MEDx Reflects: Exploring the medicine and engineering intersection with Andrew Muir

Andrew Muir, M.D., is a professor of medicine and Chief of the Division of Gastroenterology in the Department of Medicine at Duke. His personal clinical and research interest is in liver diseases. As an affiliated faculty member of MEDx, Muir sees the importance of the intersection between medicine and engineering.

Why are you interested in research at the intersection of medicine and engineering?

Gastroenterologists perform numerous endoscopic procedures and this field has progressed rapidly over the last 30 years. This has brought a culture of innovation to the field and clinicians are often wondering how they might improve their patient care through technology solutions.

How are you pursuing this intersection within your department or within your specific projects? 

My main goal has been to help my faculty find connections in the School of Engineering. Once my faculty articulate their clinical challenges or thoughts on a new technology, Geoff Ginsburg, director of MEDx, has been great at helping me make those connections.

How can you see the intersection between research, medicine and engineering playing out at Duke over the next few years?

We already had one new device that is headed to development now. I am hopeful that there will be multiple research collaborations resulting in new technologies. The experience of our gastroenterology faculty participating in collaborative research teams already makes this a success for me. They enjoy meeting and working with faculty across the campus. It is one of the things that attracted them to an academic clinical position, and they find it invigorating.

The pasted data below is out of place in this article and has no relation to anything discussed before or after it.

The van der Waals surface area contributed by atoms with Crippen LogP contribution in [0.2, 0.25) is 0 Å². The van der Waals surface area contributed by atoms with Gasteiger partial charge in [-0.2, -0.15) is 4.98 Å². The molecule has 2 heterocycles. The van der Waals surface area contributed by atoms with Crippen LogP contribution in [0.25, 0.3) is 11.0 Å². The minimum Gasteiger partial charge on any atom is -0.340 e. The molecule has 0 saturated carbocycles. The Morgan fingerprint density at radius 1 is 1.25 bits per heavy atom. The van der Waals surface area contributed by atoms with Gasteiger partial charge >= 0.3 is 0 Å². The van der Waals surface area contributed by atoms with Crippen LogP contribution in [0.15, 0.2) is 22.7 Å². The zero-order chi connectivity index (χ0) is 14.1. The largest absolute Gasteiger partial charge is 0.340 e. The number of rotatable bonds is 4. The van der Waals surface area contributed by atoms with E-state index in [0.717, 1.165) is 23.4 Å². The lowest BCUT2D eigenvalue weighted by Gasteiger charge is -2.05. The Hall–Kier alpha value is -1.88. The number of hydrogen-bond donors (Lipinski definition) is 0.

Why do you think this intersection is important for Duke?

There is tremendous talent in Medicine and Engineering, and the connections could lead to great advances in health care. It would be disappointing to not take full advantage of the talent. 

Do you feel there is a place for interdisciplinary training and education within the School of Medicine and Pratt?

I would love to see more interdisciplinary training. Although I can see multiple opportunities, I would love to see some of our physician scientists with clinical training in gastroenterology and research training in engineering. I am not aware of many people with that background, and the field lends itself so well to that path.